The narrow polarity of the dominant paradigm is a significant issue which deserves adequate treatment. However this is not the post for it. For now, in this context, let it suffice to say that the polarity is defined by capitalism vs. socialism. Rarely does one encounter another position, such as distributism or mutualism. That said, let us return to addressing the shorthand plaguing “-isms”.

It is important to recognize a distinction between respectable capitalist ideals and the bastard capitalism which is enslaving the world. Appendix Zain to “The Illuminatus! Trilogy” begins with four quotes:

Property is theft.” – P.J. Proudhon

Property is liberty.” – P.J. Proudhon

“Property is impossible.” – P.J. Proudhon

“Consistency is the hobgoblin of small minds.” – Ralph Waldo Emerson

The appendix goes on to discuss property1, property2, and property3. In short, property1 (= theft) is established by “artificial laws of feudal, capitalist and other authoritarian societies” and therefore requires “the armed might of a State to force people to honor it”. Property2 (=liberty), in contrast, would “be honored in a free society of rationalists”. Finally, the struggle between property2+1 (= property3 [taking some license with this elaboration]) creates so much conflict that society consumes itself and all property, making property impossible, at least insofar as property1 is present. The mistake of Objectivists is two-fold: to assume that property1 = property2; and Objectivism is Satanism. These mistakes are closely related.

A common mistake in diabolical thought is to focus on one truth to the exclusion of all other truth. Ayn Rand makes many excellent points about the virtue of applying one’s skills and efforts to create value. That value is then traded for value to mutual benefit. Money stands as a symbol and vehicle of that value. These are all admirable and true values. Unfortunately, her experiences of persecution by the Bolsheviks seem to have pushed her beyond the middle way, and in reaction to the collectivist, communist evils seen in her youth she pushes hard into the equally dangerous territory of pure self-interest.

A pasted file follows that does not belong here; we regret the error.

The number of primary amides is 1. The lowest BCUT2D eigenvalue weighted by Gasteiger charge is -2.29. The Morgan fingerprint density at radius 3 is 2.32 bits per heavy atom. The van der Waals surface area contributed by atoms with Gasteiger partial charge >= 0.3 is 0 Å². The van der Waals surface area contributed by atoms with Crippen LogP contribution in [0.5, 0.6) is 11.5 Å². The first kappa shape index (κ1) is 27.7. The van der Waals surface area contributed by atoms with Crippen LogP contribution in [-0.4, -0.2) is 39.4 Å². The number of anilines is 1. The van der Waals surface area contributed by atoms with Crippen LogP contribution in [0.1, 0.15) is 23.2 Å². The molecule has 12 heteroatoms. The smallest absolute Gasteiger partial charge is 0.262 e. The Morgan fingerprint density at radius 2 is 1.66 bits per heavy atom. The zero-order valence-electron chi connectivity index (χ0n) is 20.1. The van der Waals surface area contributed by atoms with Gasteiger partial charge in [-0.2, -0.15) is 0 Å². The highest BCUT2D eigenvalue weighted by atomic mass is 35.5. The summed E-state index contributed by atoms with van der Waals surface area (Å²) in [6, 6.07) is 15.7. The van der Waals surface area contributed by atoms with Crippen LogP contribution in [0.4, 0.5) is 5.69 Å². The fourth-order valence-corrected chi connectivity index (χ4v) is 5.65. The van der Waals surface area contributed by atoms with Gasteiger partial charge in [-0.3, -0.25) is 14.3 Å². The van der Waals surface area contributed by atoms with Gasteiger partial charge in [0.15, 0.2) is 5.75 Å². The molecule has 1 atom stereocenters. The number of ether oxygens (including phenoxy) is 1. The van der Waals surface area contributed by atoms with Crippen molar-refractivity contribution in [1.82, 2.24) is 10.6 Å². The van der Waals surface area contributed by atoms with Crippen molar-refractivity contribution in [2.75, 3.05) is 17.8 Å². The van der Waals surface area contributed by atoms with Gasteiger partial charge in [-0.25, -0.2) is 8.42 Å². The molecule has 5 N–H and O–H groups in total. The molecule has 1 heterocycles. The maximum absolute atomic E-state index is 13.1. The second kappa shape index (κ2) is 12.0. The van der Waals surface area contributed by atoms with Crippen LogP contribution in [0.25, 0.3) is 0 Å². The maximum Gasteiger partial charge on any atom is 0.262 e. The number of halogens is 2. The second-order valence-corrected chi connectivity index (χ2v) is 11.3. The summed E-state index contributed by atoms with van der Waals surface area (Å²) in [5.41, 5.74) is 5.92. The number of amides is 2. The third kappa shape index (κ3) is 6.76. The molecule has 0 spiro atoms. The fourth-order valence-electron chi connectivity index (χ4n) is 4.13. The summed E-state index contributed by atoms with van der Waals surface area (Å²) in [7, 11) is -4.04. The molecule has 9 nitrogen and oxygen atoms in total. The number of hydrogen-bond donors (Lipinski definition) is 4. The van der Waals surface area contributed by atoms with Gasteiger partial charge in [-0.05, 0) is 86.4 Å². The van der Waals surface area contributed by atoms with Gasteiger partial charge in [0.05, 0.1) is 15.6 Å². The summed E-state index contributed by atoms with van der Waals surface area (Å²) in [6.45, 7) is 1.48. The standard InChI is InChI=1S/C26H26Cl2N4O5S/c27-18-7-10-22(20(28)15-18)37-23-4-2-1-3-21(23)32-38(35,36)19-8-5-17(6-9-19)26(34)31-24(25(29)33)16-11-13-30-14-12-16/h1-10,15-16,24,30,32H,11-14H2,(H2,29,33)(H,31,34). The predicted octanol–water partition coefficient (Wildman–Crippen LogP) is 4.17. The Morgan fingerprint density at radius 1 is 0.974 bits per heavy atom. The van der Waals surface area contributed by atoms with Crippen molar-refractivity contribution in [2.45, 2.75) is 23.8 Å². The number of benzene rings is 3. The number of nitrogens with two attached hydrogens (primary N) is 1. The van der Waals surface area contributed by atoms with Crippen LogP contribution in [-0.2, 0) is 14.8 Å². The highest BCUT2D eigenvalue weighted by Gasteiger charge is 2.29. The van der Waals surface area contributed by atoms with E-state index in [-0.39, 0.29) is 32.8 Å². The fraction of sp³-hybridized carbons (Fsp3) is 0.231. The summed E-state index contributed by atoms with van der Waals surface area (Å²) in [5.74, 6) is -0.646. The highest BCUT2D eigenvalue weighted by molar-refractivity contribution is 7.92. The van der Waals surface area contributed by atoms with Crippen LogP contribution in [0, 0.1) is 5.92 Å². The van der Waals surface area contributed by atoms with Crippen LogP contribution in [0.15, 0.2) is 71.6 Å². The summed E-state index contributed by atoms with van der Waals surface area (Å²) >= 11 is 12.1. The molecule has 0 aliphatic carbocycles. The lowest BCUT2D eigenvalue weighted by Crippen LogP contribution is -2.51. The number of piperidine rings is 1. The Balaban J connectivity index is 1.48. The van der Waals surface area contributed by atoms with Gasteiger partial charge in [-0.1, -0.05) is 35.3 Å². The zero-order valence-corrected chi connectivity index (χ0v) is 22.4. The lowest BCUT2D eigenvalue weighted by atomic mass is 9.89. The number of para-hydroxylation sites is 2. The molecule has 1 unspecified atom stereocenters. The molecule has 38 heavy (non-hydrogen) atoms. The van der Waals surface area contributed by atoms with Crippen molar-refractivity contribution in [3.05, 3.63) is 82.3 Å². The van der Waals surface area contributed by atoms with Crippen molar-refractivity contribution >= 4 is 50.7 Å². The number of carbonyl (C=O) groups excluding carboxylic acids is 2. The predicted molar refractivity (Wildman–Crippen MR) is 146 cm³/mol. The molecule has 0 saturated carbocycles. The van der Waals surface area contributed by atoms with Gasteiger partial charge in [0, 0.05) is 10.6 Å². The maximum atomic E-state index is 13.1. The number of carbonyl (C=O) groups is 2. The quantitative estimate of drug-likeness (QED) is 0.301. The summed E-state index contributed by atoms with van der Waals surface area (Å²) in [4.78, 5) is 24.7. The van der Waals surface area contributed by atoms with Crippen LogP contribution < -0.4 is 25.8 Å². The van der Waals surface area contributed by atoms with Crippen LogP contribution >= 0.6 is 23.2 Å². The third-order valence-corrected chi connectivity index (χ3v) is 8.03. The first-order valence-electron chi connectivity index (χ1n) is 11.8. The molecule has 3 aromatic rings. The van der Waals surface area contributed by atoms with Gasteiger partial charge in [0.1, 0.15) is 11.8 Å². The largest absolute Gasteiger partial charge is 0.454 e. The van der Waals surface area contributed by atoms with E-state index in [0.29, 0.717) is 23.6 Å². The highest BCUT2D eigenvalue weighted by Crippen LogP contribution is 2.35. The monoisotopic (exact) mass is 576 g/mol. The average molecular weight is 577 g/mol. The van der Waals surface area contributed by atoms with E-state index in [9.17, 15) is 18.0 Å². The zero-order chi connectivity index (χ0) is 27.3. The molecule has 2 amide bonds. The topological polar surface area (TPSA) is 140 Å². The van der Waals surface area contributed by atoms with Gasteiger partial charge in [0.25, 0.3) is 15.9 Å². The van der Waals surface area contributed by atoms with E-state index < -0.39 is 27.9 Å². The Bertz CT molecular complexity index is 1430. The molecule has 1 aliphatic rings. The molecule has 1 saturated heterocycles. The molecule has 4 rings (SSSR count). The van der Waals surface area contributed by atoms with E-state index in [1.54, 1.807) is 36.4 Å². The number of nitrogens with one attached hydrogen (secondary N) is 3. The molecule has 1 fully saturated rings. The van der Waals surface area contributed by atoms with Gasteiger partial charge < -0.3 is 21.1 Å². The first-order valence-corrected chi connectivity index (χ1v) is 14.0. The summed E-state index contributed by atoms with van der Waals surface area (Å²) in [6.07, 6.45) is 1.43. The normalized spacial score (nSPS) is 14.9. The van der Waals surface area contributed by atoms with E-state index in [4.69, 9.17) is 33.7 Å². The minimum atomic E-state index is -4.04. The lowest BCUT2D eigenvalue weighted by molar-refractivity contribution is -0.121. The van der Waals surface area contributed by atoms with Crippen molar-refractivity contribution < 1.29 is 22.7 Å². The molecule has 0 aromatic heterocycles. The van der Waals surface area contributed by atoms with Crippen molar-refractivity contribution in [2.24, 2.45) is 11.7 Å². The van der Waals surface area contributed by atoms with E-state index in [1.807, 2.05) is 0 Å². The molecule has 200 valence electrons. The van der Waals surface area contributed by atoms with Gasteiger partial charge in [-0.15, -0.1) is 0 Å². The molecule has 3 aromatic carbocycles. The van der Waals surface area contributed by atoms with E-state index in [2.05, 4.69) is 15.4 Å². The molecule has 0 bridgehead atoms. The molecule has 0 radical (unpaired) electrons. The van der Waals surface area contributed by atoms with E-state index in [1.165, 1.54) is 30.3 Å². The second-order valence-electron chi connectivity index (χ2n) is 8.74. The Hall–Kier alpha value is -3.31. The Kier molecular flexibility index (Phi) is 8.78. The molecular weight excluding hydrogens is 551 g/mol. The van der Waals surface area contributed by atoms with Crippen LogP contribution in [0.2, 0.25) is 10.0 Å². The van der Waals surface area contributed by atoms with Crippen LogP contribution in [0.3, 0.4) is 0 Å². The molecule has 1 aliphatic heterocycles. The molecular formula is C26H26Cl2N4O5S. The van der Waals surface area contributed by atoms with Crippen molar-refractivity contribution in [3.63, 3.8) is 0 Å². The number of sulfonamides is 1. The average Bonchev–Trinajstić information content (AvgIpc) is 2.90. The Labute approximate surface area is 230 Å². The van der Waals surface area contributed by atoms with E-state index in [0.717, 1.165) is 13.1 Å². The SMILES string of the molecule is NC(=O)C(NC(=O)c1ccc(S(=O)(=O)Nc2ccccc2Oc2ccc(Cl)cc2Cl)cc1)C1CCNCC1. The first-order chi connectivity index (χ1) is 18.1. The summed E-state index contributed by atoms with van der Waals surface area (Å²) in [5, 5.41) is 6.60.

Along the same line of thought, I propose:

Capitalism1 is theft.

Capitalism2 is liberty.

Capitalism* is impossible.

Capitalism1 exalts wealth above all other values, moral, social, ecological or otherwise. Defining monetary wealth as the highest good justifies whatever means to the end of acquiring more wealth. This is the capitalism of the corporatocratic empire that has purchased the mainstream media (left and right, don’t forget about the narrow polarity) and much of the government. At the present moment it appears that capitalism1 has won.

But there is capitalism2, too. Socialism, and certainly not communism, is not the only alternative to capitalism1. Skilled and diligent work should reward both the entrepreneur and the laborer with its fruit. The capitalist2 is free to value morals, society, and the world outside of the “market”. The people are free to patronize commercial institutions that uphold their common values. This freedom is an opportunity to shift the values of our society in a positive direction.